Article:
NEW YORK, NY - JANUARY 13: AFL-CIO President Richard Trumka talks to members of the media in the lobby of Trump Tower in New York, NY on Friday, Jan. 13, 2017. (Photo by Jabin Botsford/The Washington Post)

The biggest federation of unions in the United States has called on companies this year to raise worker pay amid a flourishing economy. But now employees of the AFL-CIO say the labor group isn’t practicing what it preaches — and they’re prepared to picket over it.

About 50 janitors, drivers, secretaries and accountants at the union’s offices in greater Washington, all represented by the Office and Professional Employees International Union (OPEIU), voted Tuesday to authorize a strike if their employer does not meet their demands.

The workers, two thirds of whom are older than 50, say the AFL-CIO offered them a new contract in September that included a three-year pay freeze, less reliable hours, cuts to sick leave and weaker seniority rights.

After they rejected those terms, the AFL-CIO notified them Monday it would impose the contract.

“It’s absolutely hypocritical,” said Jessica Maiorca, spokeswoman for OPEIU Local 2 in Silver Spring, Md. “How do we expect people to take us seriously when we’re not providing employees the benefits we think our union members need?”

The workers have not set a date for a strike.

The AFL-CIO is one of the most visible names in the labor movement with more than 55 affiliated unions and 12 million international members, including factory workers, bakers, teachers, roofers, police officers and flight attendants.

The union body said it would keep negotiating with its office employees, who make an average salary of $60,000 — higher than typical administrative roles in the U.S.

“We are involved in negotiations with our administrative staff and while we hope to avoid any work stoppages, we fully respect their rights through this process,” spokesman Josh Goldstein said in a statement. “However, we will not negotiate publicly and the critical work of the labor movement continues uninterrupted.”

This isn’t the AFL-CIO’s first tangle with its workers.

Roughly 300 employees at its headquarters in the District refused to cross a picket line in 1986 after 12 food services workers there went on strike for higher wages.

Analysts say a high-profile walkout could deal a public relations blow to AFL-CIO President Richard Trumka, who recently accused “greedy corporations” of hogging their corporate tax-cut windfalls.

“This campaign is about holding corporations and politicians accountable to their claims and getting a much-needed raise for America’s workers,” Trumka said while unveiling the union’s joint push with the Communications Workers of America for pay bumps in December.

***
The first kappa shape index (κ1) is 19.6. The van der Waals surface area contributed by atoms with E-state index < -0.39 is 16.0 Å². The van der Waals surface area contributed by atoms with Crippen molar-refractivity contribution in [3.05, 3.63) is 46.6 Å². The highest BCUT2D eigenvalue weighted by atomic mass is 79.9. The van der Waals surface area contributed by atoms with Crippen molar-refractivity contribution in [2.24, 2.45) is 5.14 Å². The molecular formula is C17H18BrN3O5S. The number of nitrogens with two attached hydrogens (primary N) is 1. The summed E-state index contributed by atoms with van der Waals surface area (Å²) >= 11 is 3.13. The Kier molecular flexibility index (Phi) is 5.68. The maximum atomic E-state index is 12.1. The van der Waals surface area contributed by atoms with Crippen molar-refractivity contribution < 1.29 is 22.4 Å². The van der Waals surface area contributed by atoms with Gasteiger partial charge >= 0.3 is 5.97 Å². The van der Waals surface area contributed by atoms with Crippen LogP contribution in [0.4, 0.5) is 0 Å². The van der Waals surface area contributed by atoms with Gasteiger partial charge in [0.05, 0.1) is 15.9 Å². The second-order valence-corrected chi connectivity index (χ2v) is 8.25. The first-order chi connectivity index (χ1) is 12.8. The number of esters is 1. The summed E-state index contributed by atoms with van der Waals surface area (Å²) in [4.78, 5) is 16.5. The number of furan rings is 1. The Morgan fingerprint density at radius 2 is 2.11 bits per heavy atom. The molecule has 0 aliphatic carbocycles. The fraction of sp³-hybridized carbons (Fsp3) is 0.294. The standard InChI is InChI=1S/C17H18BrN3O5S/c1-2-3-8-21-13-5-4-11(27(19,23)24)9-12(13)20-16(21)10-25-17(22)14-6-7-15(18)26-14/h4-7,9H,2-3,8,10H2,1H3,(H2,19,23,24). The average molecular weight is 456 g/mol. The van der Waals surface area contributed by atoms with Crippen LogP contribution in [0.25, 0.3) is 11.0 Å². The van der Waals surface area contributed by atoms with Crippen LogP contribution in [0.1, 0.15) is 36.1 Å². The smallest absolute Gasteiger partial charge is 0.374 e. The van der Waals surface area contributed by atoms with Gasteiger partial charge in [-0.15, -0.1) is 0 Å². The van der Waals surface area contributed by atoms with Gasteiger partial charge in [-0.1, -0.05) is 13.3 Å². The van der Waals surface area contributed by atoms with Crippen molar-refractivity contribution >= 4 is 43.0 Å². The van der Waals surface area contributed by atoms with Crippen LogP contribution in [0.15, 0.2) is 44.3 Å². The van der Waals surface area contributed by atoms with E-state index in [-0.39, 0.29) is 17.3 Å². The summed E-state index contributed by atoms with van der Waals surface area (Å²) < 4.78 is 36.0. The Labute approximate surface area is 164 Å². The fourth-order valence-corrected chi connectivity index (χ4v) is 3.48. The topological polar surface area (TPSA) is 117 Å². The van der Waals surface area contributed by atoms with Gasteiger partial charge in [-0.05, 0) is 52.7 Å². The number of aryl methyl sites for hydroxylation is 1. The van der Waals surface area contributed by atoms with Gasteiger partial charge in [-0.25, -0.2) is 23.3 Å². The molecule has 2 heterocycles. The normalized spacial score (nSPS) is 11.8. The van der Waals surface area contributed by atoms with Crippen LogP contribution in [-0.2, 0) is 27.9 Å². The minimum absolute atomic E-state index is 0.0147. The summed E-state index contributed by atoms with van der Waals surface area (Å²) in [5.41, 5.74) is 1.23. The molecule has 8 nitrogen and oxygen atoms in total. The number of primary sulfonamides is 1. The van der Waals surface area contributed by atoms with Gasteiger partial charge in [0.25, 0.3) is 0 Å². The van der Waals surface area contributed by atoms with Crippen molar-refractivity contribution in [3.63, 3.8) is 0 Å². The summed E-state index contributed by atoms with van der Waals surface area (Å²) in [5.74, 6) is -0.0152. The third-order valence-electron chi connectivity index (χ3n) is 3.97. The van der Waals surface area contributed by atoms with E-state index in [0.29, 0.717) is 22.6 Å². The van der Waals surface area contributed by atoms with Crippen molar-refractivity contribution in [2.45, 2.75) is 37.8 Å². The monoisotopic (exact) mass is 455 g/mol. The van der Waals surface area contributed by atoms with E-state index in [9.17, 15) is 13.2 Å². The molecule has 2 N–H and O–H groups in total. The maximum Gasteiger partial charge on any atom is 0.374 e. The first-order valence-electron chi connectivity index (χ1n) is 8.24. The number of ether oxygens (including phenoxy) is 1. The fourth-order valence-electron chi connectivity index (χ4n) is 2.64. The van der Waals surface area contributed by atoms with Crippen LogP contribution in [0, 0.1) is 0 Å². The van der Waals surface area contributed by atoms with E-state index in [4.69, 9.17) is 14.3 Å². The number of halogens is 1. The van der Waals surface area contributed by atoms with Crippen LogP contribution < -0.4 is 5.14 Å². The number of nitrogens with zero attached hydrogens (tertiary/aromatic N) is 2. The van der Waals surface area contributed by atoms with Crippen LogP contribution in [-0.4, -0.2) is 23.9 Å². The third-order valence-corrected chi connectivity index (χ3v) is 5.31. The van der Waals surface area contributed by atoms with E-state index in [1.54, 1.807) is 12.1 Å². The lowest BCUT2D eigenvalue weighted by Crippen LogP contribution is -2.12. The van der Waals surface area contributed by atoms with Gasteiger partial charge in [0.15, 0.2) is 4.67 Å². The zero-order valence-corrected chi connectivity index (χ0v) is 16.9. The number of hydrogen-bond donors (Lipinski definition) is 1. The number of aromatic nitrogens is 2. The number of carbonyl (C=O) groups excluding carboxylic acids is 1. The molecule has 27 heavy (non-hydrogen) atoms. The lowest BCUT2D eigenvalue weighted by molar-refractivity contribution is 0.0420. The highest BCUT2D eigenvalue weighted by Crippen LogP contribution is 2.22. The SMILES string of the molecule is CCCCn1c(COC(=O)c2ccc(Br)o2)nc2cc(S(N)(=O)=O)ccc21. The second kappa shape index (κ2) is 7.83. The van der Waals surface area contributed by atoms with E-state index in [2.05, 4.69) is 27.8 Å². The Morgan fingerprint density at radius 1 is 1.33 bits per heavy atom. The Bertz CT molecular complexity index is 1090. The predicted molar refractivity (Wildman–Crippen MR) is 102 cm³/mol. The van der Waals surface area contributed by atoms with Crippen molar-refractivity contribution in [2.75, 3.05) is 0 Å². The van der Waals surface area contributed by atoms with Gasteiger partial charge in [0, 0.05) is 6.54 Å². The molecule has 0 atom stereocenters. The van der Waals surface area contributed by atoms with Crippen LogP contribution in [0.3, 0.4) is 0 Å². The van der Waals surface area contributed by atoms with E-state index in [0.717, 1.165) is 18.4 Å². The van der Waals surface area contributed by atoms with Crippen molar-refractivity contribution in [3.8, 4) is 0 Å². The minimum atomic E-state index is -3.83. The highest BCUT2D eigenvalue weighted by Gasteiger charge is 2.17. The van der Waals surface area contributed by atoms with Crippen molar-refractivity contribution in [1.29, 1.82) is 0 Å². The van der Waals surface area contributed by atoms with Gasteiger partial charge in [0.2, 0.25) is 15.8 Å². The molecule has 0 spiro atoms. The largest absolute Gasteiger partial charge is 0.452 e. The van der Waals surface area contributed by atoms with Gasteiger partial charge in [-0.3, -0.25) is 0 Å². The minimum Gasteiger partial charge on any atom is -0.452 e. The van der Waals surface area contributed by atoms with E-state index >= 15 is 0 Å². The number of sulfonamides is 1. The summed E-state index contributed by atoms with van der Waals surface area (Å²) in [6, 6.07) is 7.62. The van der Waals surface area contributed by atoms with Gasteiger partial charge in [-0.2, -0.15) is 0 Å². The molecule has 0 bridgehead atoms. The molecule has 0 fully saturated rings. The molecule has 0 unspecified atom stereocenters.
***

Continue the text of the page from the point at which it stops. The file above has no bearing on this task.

Working while his own employees are on strike — including the people who drive him and clean his office, according to the OPEIU — would be seen as “taboo,” said Joseph Slater, a labor professor at the University of Toledo College of Law.

“It’s embarrassing for people in leadership to be seen doing that,” he said.

But the AFL-CIO and the labor movement, in general, he added, is navigating rough financial straits.

Union membership nationwide has declined in recent decades, and the Supreme Court decision in June to free public workers from paying mandatory dues to unions that represent them (Janus v. AFSCME) is expected to further strangle funding.

About a third of the AFL-CIO’s members work in the public sector.

“They are going to have a lot less money coming in,” Slater said.

Almost three quarters of the AFL-CIO employees considering a walkout have worked there for at least a decade, said Maiorca, the union representative, while 54 percent have been at the organization for longer than 15 years.

The AFL-CIO’s internal tussle over pay and other benefits comes as employers nationwide appear hesitant to dole out major raises, even as the economy surges.

The country’s jobless rate hit 3.7 percent in September, the lowest point since 1969, but pay has barely budged as the labor market keeps tightening. Annual pay for the typical worker has climbed just 2.8 percent in the past year, despite the intensifying competition for workers.

Economists aren’t sure why wage growth hasn’t returned to the healthier levels of before the Great Recession. Some blame the proliferation of low-paying jobs, such as service roles, as positions in manufacturing that came with heftier checks declined. Others have pointed to the fading power of unions.

An estimated 14.8 million workers belonged to unions in 2017, according to the Bureau of Labor Statistics, compared to 17.7 million in 1983.

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